Jonah Dixon (guitar, vocals) bravely premiered his own song “White Clouds,” a modern take on bluegrass that was very grounded in traditional rhythm and chord structure; it was a crowd favorite. Eliza Meyer (guitar, clawhammer banjo, vocals), Katie Nicholls (fiddle, vocals), and Campbell Wheby (piano, vocals) had especially lovely, tight vocal harmonies in “Tall Pines” by Damon Black. Meyer, who sounded totally at home in the genre, showcased her strong voice in a lovely rendition of “Long Black Veil” by Danny Dill and Marijohn Wilkin. Wheby took the lead on piano and vocals late in the show with “Tennessee Blues” by Bobby Charles. This gorgeous contemporary-pop blues-bluegrass waltz amalgam, utilizing the incongruous Steinway grand piano upstage, was full of supple harmonies and some really excellent music-making by all involved.

The “upstairs band” seemed to have some players with more experience either on their respective instruments and/or in bluegrass in general, because the chemistry was instantly palpable, and the technical level of some of their playing was absolutely incredible. Matteo Meloni’s banjo playing was energetic and looked effortless as he stood cool and relaxed, generally supporting the group but occasionally getting to take an awesome solo, such as the ubiquitous opening of “Foggy Mountain Breakdown” by Earl Scruggs. Holden Ruch (guitar, vocals) and Aidan Buehler (mandolin, vocals) did some amazing singing in “I Won’t Care (A Hundred Years From Now)” by David Largus McEnery and John Starling’s “Mean Mother Blues,” and when they were supplemented by Sophie Nachman (fiddle, vocals), it was like magic. Nachman was another natural who seemed altogether at home onstage, with a strong and resonant tone in both her singing and fiddling. Her fiddle duos with Nick Tutwiler in tunes like “99 Years and One Dark Day” by Jesse Fuller were a lot of fun, and the two fiddlers blended together really well. Tutwiler’s playing had a more classical-violin feel to it, but that ended up allowing him to sound very relaxed and smooth in the technical moments in “Ocean Of Diamonds” by Cliff Carnahan.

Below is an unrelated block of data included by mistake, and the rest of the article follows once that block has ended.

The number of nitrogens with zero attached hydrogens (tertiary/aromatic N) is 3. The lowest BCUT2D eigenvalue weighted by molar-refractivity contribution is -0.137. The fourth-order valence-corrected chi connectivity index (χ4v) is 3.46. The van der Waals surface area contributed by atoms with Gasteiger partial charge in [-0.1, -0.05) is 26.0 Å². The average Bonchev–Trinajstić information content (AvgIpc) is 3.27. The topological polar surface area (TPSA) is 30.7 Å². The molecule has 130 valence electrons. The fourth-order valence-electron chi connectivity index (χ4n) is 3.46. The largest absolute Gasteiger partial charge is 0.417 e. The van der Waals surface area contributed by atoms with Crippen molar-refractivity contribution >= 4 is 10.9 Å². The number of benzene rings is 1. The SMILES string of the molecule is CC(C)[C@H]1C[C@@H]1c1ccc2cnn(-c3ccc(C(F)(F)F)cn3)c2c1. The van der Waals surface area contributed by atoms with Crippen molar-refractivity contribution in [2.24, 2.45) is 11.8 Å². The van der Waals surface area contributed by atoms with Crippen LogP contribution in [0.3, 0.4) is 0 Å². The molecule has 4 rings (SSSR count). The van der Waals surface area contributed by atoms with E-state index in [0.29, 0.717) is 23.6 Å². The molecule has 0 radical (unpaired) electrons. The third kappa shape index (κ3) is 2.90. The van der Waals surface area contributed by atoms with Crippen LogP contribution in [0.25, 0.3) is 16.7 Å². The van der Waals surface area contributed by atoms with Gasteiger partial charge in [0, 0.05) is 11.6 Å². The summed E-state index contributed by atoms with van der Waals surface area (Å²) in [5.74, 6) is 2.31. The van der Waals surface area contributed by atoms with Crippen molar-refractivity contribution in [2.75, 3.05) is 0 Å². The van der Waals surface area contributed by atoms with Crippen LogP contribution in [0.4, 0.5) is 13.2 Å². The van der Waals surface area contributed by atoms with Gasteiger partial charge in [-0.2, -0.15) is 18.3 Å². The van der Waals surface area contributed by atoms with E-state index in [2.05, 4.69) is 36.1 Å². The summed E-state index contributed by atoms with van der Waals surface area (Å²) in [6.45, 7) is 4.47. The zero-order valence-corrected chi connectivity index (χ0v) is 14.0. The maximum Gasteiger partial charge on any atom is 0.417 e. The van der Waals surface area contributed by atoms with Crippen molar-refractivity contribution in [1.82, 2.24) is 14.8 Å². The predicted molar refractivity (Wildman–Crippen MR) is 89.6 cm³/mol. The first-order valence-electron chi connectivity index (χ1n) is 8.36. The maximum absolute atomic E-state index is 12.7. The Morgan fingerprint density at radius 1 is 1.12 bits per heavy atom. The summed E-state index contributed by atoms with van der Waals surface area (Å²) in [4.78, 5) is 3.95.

Alexander Meredith (mandolin) was a powerhouse of a player, getting applause just about every time he played a solo line! His rapid and intricate solo in “Dixie Breakdown” by Don Reno and Jim Lunsford was breathtaking, and by far the most engaging song on the program was towards the very end, featuring Meredith and Buehler on mandolin melodies that sometimes played in call and response but resolved into a fiery and jaw-dropping duo. Both players displayed amazing finger work, and seemed to be having a great time, which in turn pumped the audience up into a frenzy! To close the night, “Foggy Mountain Breakdown” featured everyone from both groups (plus faculty member Tatiana Hargreaves, who helps coach the ensemble) sharing the stage, rotating solos, and having a good old-fashioned jam session. The Carolina Bluegrass Band has certainly worked hard to achieve an atmosphere of community, and it was such a delight to be a part of that energy, celebrating genres born in North Carolina and only getting better with age.